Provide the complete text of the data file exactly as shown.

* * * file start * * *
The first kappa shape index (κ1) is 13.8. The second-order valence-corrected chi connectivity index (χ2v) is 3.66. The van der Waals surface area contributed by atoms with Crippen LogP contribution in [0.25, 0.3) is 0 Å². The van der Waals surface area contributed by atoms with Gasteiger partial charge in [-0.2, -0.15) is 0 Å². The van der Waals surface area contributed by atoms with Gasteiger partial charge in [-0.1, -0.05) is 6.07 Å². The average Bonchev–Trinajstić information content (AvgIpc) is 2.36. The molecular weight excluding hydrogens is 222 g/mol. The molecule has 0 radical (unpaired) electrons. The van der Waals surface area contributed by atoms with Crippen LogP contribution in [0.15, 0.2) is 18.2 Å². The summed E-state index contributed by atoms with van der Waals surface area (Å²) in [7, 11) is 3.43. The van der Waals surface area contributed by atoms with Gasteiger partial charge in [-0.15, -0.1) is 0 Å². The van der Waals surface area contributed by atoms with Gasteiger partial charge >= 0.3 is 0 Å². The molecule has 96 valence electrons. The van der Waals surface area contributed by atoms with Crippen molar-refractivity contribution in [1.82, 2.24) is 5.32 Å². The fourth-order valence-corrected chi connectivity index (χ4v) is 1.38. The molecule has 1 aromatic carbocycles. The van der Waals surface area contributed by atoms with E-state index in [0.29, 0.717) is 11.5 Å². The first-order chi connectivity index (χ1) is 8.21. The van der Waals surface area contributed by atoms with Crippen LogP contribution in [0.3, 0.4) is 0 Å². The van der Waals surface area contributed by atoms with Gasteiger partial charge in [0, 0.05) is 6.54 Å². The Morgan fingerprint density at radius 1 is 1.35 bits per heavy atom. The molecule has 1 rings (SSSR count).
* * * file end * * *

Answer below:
The first kappa shape index (κ1) is 13.8. The second-order valence-corrected chi connectivity index (χ2v) is 3.66. The van der Waals surface area contributed by atoms with Crippen LogP contribution in [0.25, 0.3) is 0 Å². The van der Waals surface area contributed by atoms with Gasteiger partial charge in [-0.2, -0.15) is 0 Å². The van der Waals surface area contributed by atoms with Gasteiger partial charge in [-0.1, -0.05) is 6.07 Å². The average Bonchev–Trinajstić information content (AvgIpc) is 2.36. The molecular weight excluding hydrogens is 222 g/mol. The molecule has 0 radical (unpaired) electrons. The van der Waals surface area contributed by atoms with Crippen LogP contribution in [0.15, 0.2) is 18.2 Å². The summed E-state index contributed by atoms with van der Waals surface area (Å²) in [7, 11) is 3.43. The van der Waals surface area contributed by atoms with Gasteiger partial charge in [-0.15, -0.1) is 0 Å². The van der Waals surface area contributed by atoms with Gasteiger partial charge >= 0.3 is 0 Å². The molecule has 96 valence electrons. The van der Waals surface area contributed by atoms with Crippen molar-refractivity contribution in [1.82, 2.24) is 5.32 Å². The fourth-order valence-corrected chi connectivity index (χ4v) is 1.38. The molecule has 1 aromatic carbocycles. The van der Waals surface area contributed by atoms with E-state index in [0.29, 0.717) is 11.5 Å². The first-order chi connectivity index (χ1) is 8.21. The van der Waals surface area contributed by atoms with Crippen LogP contribution in [0.3, 0.4) is 0 Å². The van der Waals surface area contributed by atoms with Gasteiger partial charge in [0, 0.05) is 6.54 Å². The Morgan fingerprint density at radius 1 is 1.35 bits per heavy atom. The molecule has 1 rings (SSSR count).